Just before Christmas I had the privilege of being part of a Community Mental Health assessment in the Typhoon Haiyan zone of the Philippines. The assessment was conducted by Dr Nick Rose, a Senior Psychiatrist from Oxford in the UK and Mr Willy Reyes, CBM’s Mental Health Coordinator in the Philippines.
CBM conducted this assessment because we are keen to work with others in ensuring high quality mental health services are available for communities affected by the typhoon. It is also very important that these same communities grow in their understanding of mental health issues, including opportunities for referral and how everyone can be part of building inclusion for all community members.
During Nick and Willy’s visit we travelled by boat to the island community I wrote about in my earlier blog ‘Philippines: Building Back Better’. I again had the privilege of meeting Maria and her family described in the blog. Since my earlier visit, Maria’s mother had been able to take her by boat to the Concepcion Rural Health Centre, where she had been treated previously. This health centre sustained severe damage during the typhoon, due to both the ferocious winds and storm surge which flooded the town. Despite damage to their own homes, health centre staff have worked tirelessly to re-establish services, including for remote communities.
Thanks to the work of the health centre, Maria is again on medication which helps to control both her epilepsy and mood swings. When I introduced Nick and Willy to Maria and her parents, I was very encouraged to see how much calmer and more settled she is. During discussions Nick conducted with the family, it became clear how difficult life has been for this family over the long term and especially in the period since the typhoon.
Their situation made me reflect on the many other people like Maria who still need to access good services. We were told that there are a number of people with mental health conditions on various islands, the most disturbed of whom are chained to stop them wandering. People told us this is done for their own protection, as families have to find other options when treatment is not available. It is very possible the trauma caused by the typhoon may have worsened life for these people and also triggered mental health conditions in others. It is clear that high quality, sustained Community Mental Health services are essential so that people do not have to suffer painful chaining and other indignities when simple, affordable treatment can be made available.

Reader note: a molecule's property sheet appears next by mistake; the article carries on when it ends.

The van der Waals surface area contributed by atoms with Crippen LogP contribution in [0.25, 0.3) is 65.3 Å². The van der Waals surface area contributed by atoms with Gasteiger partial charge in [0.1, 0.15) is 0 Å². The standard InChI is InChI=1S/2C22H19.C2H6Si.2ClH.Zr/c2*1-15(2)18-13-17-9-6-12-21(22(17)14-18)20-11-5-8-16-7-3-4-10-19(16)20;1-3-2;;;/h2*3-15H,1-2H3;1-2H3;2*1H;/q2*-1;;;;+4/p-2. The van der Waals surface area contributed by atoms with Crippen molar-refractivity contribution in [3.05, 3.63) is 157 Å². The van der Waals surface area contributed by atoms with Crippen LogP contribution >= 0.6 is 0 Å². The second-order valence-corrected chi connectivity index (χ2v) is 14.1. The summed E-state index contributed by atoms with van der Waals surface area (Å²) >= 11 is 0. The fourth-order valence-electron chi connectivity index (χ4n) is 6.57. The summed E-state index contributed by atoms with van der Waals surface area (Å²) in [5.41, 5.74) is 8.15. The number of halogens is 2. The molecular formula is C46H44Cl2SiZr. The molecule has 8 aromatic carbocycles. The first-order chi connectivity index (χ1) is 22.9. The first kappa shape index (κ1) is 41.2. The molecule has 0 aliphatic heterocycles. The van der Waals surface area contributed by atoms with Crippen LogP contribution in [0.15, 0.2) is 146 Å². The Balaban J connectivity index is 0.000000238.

The ‘Ageing and Disability Focal Points’ I wrote about earlier this month are very important in helping people with mental health conditions access the treatment they need, and to assist in creating wider awareness about mental health issues and the importance of ‘building back better’ following the devastation caused by the typhoon.
Maria’s family home is still severely damaged. They are living under tarpaulins provided in part through CBM and our partner organisation the Association of Disabled Persons, Iloilo. The family still has no access to any solid livelihood to sustain their daily living needs.
The ‘focal points’ are therefore also a very important hub for linking people like Maria and her family with mainstream opportunities for restored shelter and livelihoods, and to general health care and food until their lives are re-established.
Thank you to our wonderful supporters who make it possible for CBM to work with people like Maria and her family, together with so many other people with disabilities affected by the typhoon. The ‘Ageing and Disability Focal Points’ we are establishing thanks to our supporters will ensure a long term difference for some of the poorest people in affected communities.
Read more about the CBM response to typhoon Haiyan